I want to start by saying the obligatory declaimer that I am an American, loyal, etc. and love my country, blah blah blah….
Today on this auspicious anniversary of what has become known as “the day that the world changed” (more on that later) I was driving past the headquaters of a not to be named but quite prolific book publishing company of a major denomination and I noticed the US flag flying at half mast. Nothing unusual there; and quite appropriate given the remembrance of the day.
Beside the US flag on another pole was the Christian flag also flying at half mast. From my vague remembrances of civics, I know that flags of sovereign nations are to fly at the same height, symbolizing their international equality, and the flags of the respective staes fly lower than the national flag, relfecting their subordinate status in the union. Of coure, my social studies classes didn’t cover protocol of the Christian flag.
Aside from whether or not a Christian flag should even exist, should it follow the rules of other flags? Should it be flown at half mast to mark a uniquely American event, and if it is, what does that say about the theology of those who would fly it thusly? Did those who made the decision view it as inappropriate that the Christian flag should fly higher than the US flag on a day of remembrance? Should the Christian flag ever fly at half mast, since we who are believing know that from the days of John the Baptist, the kingdom of God is advancing, continues to advance, and will advance until The Day? Perhaps though the Christian flag should always be at half mast because of the pervasive un-kingdom realities that are true throughout the world, indeed in our own hearts, and not just on September 11.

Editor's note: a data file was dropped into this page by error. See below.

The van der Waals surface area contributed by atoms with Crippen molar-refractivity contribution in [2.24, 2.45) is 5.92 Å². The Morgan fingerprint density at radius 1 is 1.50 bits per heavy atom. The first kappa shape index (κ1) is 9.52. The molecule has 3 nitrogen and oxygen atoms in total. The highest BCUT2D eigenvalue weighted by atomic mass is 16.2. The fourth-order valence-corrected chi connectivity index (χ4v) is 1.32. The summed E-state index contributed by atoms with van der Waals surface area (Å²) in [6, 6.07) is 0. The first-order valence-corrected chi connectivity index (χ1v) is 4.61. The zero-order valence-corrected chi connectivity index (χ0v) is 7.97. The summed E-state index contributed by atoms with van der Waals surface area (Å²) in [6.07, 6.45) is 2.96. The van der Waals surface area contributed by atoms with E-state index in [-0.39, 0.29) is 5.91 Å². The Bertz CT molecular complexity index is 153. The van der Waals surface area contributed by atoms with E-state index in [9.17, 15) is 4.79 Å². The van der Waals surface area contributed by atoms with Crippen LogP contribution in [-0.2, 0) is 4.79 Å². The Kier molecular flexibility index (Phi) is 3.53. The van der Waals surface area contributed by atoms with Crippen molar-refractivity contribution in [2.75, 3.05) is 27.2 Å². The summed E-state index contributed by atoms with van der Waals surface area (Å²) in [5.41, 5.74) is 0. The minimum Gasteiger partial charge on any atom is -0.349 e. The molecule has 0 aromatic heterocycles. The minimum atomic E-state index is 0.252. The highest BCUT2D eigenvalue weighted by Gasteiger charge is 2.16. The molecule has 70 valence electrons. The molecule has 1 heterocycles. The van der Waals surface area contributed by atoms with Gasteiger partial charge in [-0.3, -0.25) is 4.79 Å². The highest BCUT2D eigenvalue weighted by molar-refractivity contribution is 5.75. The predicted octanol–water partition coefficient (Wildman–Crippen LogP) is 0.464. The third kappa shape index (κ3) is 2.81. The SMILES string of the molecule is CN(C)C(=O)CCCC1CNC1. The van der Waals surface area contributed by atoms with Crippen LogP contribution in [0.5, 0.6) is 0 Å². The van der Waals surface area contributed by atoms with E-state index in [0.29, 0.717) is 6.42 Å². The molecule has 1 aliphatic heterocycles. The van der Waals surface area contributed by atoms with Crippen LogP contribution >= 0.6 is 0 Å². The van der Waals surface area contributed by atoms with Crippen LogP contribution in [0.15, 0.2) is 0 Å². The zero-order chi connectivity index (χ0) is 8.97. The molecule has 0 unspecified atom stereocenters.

Why is it that this day should be the day the world changed? Is it because something happened to us? The world did not change when ten’s (or was it hundreds) of thousands of people died in the tsunami. Then again, that was a natural event. So then why did not the world change when the embassies in E. Africa were bombed and hundreds of embassy employees working for the US died? Perhaps because it did not happen here, and more likely because it happened to Africans. What does it say when an event which kills hundreds or thousands elsewhere doesn’t change the world, but an event which kills thousands here is declared to signal a paradigmatic shift in “the world?”
I am troubed by this, as an American, but more significantly, as a believer. Both the issue of the flag at half mast and the ways in which many of my brothers and sister of the faith blithely follow the line of reasoning that implies (if not outright states) that the lives of American people are more valuable, more significant, than the lives of any other people. I do not dismiss the tragic nature of the terrorist events of September 11, but neither do I support the notion that everything must now be redefined in light of those events. As a Christian, there are two world changing days; the day of Christ’s resurrection, and the day of his return. Until then the kingdom of God advances, and does not retreat; the flag of the kingdom of God is never half mast. Likewise the pervasive reality of sinful brokenness that leads to terrorist attacks, economic exploitation, personal sin and public vice are reasons why every day is a day of mourning for believers until He comes.
come quickly Lord!